04/03/2016 - Eclectus Parrot
The first European ornithologists to lay eyes on the Eclectus Parrots thought they were 2 different species and this view didn't change until the early 20th century.
This species is the best example of sexual dimorphism in the parrot world.
The species was discovered in 1776 by Philipp Ludwig Statius Müller, a German zoologist who lived between 1725 and 1776.
Take a guess at which is the male and which is the female, without researching, and think how you would relate sex to a colour.
18/03/2016 - Food for parrots
Our collection of birds, including the Eclectus parrots, are fed twice daily, first at 7am and again at midday. If the pair are feeding a young chick, then an extra feed is prepared late in the afternoon, so that there is no stress on the feeding mother.
We are lucky to be in an area that produces the food that the birds like – we supply sweet corn still on the cob, in pieces big enough so the birds can manage to hold them when eating. They eat papaya flesh still on the skin and the black seeds, raw peanuts, purple grapes, long beans, and bananas. If the sunflower is in bloom, we add the seeds. The grapes and the corn are the first items to be eaten if sunflower seeds are not provided, and we know they would eat more of these items than we provide them with. However, our main concern is a varied and healthy diet
08/04/2016 - The Talking African Grey Parrot
African Greys are highly intelligent and extremely sensitive but not all Greys will talk. They can learn to say more than 1000 words. Their intelligence can rival that of a 5-year-old child.
Our African Grey, Tatty, who regards himself as one of the foundation team, is very good at mimicking the human voice and making a number of other sounds relating to human activities, and often accompanies the whistles and sounds with appropriate movements.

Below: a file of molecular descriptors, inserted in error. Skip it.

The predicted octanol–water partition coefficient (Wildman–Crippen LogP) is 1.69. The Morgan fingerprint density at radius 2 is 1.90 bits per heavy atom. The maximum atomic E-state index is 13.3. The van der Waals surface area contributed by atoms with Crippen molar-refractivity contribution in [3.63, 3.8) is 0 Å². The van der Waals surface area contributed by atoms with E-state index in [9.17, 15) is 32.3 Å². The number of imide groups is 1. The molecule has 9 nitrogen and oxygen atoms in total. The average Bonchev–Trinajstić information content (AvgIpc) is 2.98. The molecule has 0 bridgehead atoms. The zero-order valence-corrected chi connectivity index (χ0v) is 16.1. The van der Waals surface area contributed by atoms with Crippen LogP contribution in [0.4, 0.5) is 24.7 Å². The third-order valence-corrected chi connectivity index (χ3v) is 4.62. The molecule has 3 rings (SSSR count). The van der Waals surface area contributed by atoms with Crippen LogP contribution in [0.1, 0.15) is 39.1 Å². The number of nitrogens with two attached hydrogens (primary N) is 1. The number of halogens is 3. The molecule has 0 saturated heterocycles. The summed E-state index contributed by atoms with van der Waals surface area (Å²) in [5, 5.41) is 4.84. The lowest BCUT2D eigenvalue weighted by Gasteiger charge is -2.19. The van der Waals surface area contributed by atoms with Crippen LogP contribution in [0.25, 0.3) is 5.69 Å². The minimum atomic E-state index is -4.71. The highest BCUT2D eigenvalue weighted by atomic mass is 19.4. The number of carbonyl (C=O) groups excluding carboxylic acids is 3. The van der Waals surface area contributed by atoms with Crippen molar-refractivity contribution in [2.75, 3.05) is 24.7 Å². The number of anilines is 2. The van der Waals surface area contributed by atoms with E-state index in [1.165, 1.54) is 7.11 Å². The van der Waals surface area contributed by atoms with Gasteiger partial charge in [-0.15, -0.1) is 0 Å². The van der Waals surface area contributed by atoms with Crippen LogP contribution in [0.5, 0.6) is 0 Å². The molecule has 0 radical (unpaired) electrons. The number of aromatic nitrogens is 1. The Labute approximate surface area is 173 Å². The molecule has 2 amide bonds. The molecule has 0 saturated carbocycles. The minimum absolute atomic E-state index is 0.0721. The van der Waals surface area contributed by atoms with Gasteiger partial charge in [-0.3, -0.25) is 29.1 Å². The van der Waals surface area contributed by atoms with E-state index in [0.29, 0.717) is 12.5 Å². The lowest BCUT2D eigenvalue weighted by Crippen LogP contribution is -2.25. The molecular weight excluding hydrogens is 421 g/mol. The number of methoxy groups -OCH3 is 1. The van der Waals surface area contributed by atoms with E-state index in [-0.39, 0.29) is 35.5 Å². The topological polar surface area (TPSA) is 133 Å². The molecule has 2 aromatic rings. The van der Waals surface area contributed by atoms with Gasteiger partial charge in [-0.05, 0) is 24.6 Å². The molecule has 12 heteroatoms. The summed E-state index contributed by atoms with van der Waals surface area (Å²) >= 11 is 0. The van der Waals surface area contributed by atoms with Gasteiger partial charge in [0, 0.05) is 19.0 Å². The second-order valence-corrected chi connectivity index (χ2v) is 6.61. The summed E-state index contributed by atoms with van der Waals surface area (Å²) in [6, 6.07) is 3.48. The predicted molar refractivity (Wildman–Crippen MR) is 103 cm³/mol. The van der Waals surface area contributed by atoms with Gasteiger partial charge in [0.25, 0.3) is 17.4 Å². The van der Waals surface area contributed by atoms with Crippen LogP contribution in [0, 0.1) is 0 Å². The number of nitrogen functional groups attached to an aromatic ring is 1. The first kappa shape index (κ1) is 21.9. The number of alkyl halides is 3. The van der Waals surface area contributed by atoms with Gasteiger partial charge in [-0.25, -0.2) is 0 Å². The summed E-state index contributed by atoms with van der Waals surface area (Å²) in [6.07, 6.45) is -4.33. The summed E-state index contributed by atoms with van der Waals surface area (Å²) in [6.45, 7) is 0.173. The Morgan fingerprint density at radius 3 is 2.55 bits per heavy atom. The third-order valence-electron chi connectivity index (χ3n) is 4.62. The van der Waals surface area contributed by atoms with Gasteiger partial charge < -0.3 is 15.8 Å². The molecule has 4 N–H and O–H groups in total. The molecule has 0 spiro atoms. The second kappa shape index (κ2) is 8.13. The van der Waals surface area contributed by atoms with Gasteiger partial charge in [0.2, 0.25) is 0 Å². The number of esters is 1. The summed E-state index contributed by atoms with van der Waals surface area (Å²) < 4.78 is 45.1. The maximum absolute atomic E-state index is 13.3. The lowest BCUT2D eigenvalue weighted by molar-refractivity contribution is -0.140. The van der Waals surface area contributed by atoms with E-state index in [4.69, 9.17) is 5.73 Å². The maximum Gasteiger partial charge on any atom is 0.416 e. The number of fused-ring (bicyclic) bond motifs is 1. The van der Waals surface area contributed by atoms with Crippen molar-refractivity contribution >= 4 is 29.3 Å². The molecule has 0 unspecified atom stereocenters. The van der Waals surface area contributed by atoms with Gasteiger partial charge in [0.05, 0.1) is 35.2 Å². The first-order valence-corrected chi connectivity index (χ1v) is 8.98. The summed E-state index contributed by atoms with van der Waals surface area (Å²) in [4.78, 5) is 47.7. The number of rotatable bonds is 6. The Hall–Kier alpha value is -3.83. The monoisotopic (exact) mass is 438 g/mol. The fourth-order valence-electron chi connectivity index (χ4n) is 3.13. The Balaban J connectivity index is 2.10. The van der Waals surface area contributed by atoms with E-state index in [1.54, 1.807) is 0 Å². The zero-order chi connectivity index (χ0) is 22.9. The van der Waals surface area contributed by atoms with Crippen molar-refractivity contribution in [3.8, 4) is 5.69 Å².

27/04/2016 - Another bird on the edge of extinction
Frequent visits to bird markets will give a clear idea about which species are under pressure in the wild by trapping for the pet trade.
When it comes to parrot species, Forsten's Lorikeets (Trichoglossus forsteni forsteni), indigenous to Sumbawa, are now targeted by the poachers. When visiting the traders in the bird markets, it is evident that this species is available in large numbers, and thus another species will soon be pushed onto the Critically Endangered species list.
10/06/2016 - What’s in a name?
The Hornbill (Bucerotidae) is so called because of the shape of its long curved bill, resembling a cow’s horn.
Not all hornbills have the casque on its top mandible.
The heaviest casque is that of the Helmeted Hornbill, and this much sought after ‘ivory’ has seen this species move from the Near Threatened to the Critically Endangered list in just a few years. As security for elephants and rhinos tightens, so the threat to these hornbills increases as poachers catch to sell the casque for carvings or traditional medicine.
Our own Wreathed Hornbills, in less danger of extinction, are are so named because of the narrow band of wreaths on its top mandible.
24/06/2016 - Hornbill communication
We can hear our pair of Wreathed Hornbills calling each other from anywhere on the site at Sibang. In the wild, the loud 'bark' helps them to know where their mates are. It is also a way to claim possession of their territory.
To us it seems like their calls are all similar but this is not the case. Every bird, like the human voice, has an individual tone that others can recognise.
05/05/2017 - Birds need showers
Just like humans, all birds need showers to keep their bodies clean and their feathers moist, shiny, and undamaged. If feathers are not clean it will be hard for birds to flap their wings and fly, as dirt can cause the feathers to become more vulnerable to damage. Birds may become stressed and pluck their own feathers.
Our chicks are showered every two days; the adult Bali Starlings have small bathing pools which are often used for splashing and cleaning themselves daily.
Both the Breeding and Release Centre and the Learning Centre rely on donations to assist in the running of activities.
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We accept volunteer applications all year round. It's a great opportunity for anyone who is keen to learn about our Conservation and Education activities here at Begawan Foundation.